Similarly, another important finding of our study was that AILO+ individuals had higher self-compassion than the AILO- group. The thought that the presumption that AILO+ individuals are more prone to blame themselves is not valid, however, it suggests that the anxiety of transmitting the disease to another person which seems to be pathological may in fact be humane and constructive. The higher self-compassion in AILO + people may also explain the lower levels of depression, anxiety, and stress compared to the AILO- group. Although it was not directly investigated in our study, high level of self-compassion may be predictive of using more functional methods for coping. Angyang L. et al. reported that self-compassion was positively associated with functional coping strategies and life satisfaction among female participants in quarantine. This finding also supports our interpretation.24 High self-compassion may increase AILO by increasing compassion and empathy towards others. In literature, there are varying findings about the relationship between self-compassion and compassion for others25,26. More comprehensive studies are needed to understand this relationship in healthcare professionals.

It is also supported by the theories of evolution that anxiety occurs in situations that people care about in their lives.27 According to the literature, it can be said that the concept of value which is one of the processes that belongs to psychological flexibility terminology defining the individual state of well-being in the Acceptance and Commitment Therapy. Values can be defined as long-term life goals that are verbally created and personal choices of individuals.28 Studies conducted in different fields (e.g., adolescent, PTSD, chronic pain) have shown that contact with values had positive effects on psychological flexibility and functionality.29,30 From this point of view, it can be said that AILO + people have contact with their interpersonal values and this has a healing effect on depression, anxiety, and stress levels. Further studies taking into account the values subject with larger samples are needed to understand this relationship.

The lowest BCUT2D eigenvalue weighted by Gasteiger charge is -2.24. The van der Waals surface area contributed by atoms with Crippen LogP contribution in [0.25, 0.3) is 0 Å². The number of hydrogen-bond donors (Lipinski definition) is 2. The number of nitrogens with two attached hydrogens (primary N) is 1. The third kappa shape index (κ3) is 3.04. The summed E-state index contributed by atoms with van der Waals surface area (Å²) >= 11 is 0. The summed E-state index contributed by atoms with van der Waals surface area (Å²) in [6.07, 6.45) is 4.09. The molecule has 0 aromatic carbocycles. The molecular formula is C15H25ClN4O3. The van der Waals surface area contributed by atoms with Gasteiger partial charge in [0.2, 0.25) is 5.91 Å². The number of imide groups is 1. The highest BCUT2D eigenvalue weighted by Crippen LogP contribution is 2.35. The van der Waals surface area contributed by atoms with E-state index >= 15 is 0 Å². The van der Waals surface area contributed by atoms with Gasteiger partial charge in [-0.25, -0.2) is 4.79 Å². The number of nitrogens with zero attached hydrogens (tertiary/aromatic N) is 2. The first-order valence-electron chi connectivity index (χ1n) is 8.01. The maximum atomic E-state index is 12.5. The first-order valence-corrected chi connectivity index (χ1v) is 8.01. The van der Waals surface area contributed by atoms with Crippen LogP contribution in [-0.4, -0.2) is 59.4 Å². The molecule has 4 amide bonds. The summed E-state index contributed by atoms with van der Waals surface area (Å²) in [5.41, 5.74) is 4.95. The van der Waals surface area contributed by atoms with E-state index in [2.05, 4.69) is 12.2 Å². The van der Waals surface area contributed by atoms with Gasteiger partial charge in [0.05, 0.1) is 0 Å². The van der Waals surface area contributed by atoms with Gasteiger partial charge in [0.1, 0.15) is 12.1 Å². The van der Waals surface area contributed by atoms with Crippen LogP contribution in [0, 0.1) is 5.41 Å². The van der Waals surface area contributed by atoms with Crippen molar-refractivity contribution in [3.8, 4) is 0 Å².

Although there are studies on coping strategies in healthcare workers during Covid-19, surveys organized by researchers specifically for Covid-19 were used rather than more structured scales. In a study conducted by Cai et al., it was found that healthcare workers frequently used coping strategies, such as using masks, paying attention to social distance, hygiene measures, avoiding crowded environments, obtaining information about virus-related issues, reading books in their spare time, and watching movies.21 These findings are consistent with the results of studies conducted during the MERS epidemic in 2015.31 Considering its content, UISS (Using instrumental social support) which includes behaviors, such as directing and seeking help, can be considered within the scope of coping strategy. In our study, in accordance with the literature, it was observed that UISS was higher in AILO+ group. When the aforementioned studies are examined, they give us a clue that the coping strategies that healthcare professionals prefer to use acceptance the existence of the current situation. In our study, it was observed that AILO+ healthcare workers use the acceptance strategy highly which refers to accepting the existence of a stressful situation. Considering these data, it was observed that AILO + people preferred functional coping strategies. It can be called as protective in terms of depression, anxiety, and stress and it may also explain the low levels of depression, anxiety, and stress contrary to expectations. In addition, this situation indicates that AILO+ group accept the existence of a pandemic, under current circumstances seek help, provide information and guidance and all that means being in touch with one's values that creates a positive reinforcing effect.